JOBS Act non-‘reasonable steps’ to verify accredited investors

An influential US law-maker Carl Levin has called for the SEC to scrap the JOBS Act, signed into law April 2012 by President Barack Obama, and repropose the rule to provide more protection for investors. Incidentally, Levin voted in favor of the rule earlier 2012 but it seems that he has finally had time to rethink his vote.

JOBS Act was proposed by the SEC to scale back a number of securities regulations to help smaller companies raise capital and create jobs.

The rule allows companies to advertise to investors as long as they take “reasonable steps” to verify that purchasers are “accredited investors.” Accredited investors include those with net worth of at least $1 million or an annual income of at least $200,000. However, it does not go as far as to how these ‘reasonable steps’ may be achieved.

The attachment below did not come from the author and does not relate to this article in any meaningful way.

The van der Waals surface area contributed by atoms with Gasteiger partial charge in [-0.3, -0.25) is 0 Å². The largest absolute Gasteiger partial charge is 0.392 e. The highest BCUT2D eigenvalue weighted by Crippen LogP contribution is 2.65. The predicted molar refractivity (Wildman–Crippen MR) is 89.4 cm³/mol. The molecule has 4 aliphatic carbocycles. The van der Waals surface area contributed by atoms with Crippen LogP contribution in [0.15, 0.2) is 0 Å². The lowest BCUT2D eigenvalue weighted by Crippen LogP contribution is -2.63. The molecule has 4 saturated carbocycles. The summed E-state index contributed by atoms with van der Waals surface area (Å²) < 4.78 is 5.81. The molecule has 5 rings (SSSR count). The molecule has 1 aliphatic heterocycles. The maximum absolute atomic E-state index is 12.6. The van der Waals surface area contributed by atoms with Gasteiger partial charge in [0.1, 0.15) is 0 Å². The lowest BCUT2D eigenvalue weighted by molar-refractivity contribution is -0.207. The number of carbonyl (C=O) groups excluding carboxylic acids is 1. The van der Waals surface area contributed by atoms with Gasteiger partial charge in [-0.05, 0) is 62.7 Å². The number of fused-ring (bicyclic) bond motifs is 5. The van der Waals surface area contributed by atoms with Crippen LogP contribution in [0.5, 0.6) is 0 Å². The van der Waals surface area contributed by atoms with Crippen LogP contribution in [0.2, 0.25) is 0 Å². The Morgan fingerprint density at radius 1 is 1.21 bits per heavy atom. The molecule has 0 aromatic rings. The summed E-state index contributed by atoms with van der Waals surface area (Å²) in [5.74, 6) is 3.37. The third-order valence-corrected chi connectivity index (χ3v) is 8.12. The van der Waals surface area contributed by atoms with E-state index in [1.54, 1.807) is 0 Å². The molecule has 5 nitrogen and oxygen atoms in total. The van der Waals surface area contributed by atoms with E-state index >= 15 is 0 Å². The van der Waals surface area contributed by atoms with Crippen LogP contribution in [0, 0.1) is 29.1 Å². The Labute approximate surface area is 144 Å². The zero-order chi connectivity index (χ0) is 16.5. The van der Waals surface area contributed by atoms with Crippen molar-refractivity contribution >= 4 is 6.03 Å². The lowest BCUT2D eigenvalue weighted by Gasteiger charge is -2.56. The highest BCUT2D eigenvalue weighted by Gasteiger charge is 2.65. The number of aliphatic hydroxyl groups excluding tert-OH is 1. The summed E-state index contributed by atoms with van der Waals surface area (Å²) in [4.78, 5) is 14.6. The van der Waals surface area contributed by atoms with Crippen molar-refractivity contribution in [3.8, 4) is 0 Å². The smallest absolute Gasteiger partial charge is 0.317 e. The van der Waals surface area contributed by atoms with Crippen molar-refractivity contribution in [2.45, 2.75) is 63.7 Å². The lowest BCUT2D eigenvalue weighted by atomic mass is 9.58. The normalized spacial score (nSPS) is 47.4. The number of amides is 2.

Levin asserts that issuers should be required, at a minimum, to provide documentation of the steps they took to ensure buyers were accredited before selling them securities, as is required in banking and other industries. This is common sense practice.


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